Tracking COVID credits often feels like aiming at a moving target. But at Viventium, we keep the goal in your sights.
That’s why we want to update you on the two latest COVID credit developments. The IRS released guidance on new qualifying reasons for federal paid time off (FFCRA) credits and a newly clarified restriction on employee retention credits that may force you to amend prior quarters to reduce the ERC you claimed.
So first, the good news . . .
On July 29, the IRS announced additional reasons for which you can choose (if you have less than 500 employees) to grant your employees paid leave and receive refundable payroll tax credits.
You may recall that under FFCRA (as extended by ARPA), employers who provide paid leave for the following six reasons can claim a dollar-for-dollar payroll tax credit (up to statutory limits):
Well, nearly a year and a half later, the day has come that the IRS has announced some substantially equivalent reasons (drumroll please . . .), and they are:
The employee takes leave:
Does “someone” mean “anyone”? No, only qualifying “someones”:
These new reasons apply to both paid sick leave and paid family leave.
Just a reminder – there’s no obligation to pay this leave, but if you choose to do so, you can claim the credits. The credits are set to expire on September 30, 2021.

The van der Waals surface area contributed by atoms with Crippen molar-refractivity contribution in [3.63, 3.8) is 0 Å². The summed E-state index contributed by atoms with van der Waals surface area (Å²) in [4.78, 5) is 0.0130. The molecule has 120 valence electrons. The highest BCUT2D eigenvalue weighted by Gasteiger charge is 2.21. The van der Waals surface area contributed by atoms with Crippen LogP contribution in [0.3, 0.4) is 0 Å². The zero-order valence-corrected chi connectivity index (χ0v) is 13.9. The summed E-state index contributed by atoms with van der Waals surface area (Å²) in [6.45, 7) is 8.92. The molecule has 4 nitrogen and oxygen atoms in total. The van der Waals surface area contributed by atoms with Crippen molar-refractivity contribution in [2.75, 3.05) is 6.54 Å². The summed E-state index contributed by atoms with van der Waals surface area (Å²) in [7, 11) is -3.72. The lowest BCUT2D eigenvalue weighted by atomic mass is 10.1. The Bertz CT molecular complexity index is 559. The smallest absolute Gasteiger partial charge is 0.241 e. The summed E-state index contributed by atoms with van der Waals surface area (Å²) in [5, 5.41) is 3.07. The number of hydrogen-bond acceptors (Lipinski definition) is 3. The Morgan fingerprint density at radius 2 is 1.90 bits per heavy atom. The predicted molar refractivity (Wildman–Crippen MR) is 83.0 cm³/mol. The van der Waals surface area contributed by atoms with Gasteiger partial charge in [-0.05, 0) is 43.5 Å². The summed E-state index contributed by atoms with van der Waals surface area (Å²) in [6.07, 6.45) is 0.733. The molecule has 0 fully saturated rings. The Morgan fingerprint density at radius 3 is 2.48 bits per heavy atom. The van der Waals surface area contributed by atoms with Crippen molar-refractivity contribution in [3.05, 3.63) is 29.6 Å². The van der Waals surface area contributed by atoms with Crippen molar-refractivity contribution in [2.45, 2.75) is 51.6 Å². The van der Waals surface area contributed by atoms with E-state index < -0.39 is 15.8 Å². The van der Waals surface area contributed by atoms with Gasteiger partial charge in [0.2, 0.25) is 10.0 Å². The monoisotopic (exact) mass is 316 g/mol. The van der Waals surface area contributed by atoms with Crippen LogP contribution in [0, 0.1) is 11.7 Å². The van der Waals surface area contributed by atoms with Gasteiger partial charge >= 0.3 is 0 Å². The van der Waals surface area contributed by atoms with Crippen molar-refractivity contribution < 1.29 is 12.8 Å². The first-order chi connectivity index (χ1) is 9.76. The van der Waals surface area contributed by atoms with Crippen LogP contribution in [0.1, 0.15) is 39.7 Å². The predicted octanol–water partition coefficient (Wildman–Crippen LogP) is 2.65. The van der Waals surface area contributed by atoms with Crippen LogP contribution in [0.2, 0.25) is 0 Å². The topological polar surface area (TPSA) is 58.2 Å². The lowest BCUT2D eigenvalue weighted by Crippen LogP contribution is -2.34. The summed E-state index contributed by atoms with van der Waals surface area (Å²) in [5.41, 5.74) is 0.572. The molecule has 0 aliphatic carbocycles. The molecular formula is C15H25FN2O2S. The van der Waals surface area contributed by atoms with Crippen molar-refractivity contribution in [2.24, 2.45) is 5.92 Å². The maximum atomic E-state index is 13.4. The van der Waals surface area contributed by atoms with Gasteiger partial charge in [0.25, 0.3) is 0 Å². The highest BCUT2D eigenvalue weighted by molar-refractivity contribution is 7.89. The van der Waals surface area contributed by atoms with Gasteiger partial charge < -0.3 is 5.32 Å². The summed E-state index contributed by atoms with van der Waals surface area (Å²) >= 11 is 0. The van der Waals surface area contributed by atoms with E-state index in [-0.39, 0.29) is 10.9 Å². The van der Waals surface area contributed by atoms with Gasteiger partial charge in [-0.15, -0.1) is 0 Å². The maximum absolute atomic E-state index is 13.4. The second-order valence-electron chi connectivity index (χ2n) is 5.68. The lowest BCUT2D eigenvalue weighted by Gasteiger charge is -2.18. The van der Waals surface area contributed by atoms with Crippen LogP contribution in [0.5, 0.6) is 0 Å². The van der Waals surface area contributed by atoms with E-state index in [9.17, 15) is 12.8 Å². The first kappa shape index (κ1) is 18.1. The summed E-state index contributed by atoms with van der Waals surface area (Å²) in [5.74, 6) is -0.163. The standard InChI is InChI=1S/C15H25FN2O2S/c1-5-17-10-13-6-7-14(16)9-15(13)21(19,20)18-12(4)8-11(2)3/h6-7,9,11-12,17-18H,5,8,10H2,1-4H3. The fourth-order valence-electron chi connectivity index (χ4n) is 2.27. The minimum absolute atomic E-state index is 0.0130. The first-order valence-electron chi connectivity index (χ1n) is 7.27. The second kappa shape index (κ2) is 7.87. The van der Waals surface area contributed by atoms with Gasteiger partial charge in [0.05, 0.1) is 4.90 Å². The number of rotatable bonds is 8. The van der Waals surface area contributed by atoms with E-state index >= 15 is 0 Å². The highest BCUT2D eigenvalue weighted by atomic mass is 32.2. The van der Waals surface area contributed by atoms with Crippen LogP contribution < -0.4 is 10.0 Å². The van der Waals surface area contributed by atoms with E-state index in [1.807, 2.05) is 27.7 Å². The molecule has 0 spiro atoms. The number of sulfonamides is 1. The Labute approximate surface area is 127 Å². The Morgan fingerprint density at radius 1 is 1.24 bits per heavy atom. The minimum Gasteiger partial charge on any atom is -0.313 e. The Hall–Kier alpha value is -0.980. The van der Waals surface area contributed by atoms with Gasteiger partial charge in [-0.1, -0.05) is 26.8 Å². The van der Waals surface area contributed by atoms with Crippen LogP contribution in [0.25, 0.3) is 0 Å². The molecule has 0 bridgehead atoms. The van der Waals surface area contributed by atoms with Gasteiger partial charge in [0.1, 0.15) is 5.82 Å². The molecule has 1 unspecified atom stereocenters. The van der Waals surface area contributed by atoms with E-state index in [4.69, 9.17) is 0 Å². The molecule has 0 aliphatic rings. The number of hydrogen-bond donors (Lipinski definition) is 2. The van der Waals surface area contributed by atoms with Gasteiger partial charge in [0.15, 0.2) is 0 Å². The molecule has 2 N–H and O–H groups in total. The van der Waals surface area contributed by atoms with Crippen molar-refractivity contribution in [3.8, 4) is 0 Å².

Now the not-so-great news:
On August 4, the IRS released Notice 2021-49 with clarifications regarding the Employee Retention Credit, including guidance that wages paid to a more-than-50% owner of a corporation (and that owner’s spouse) are not eligible for ERC credits, retroactive to the beginning of the ERC in the second quarter of 2020.
Can you repeat that?
Sure. The IRS just clarified the answer to a question that the American Institute of CPAs (AICPA) had been asking for a while: If an employee owns more than 50% of the corporation, can payroll paid to them or their spouse be counted toward ERC credits?
The answer is no.
Low, threatening drum sounds.
What does that mean about employers who have already taken the ERC for such wages? Well, first they should consult with their CPAs, as there are some exceptions to this new clarification. For example, if the majority owner has no living relatives (other than their spouse), they and their spouse’s wages may still be eligible for the credit.
But if their CPA concludes that the wages indeed cannot be counted, those employers will need to file amended tax returns for all of the quarters in which they claimed ERC credits for the wages to “unclaim” the credits and deposit the resulting additional tax liabilities.
What about penalties for the now-late deposits? The IRS has said that any penalties charged will be eligible for abatement under the reasonable cause doctrine, as they were not due to willful neglect.
Action item: If you have a more-than-50% owner and/or their spouse on payroll, check if you counted their wages toward ERC credits, and if so:
As always, count on Viventium to keep you up to date with the latest COVID relief developments and be sure not to miss our webinar Finishing with Forgiveness: A Hands-On PPP Workshop.
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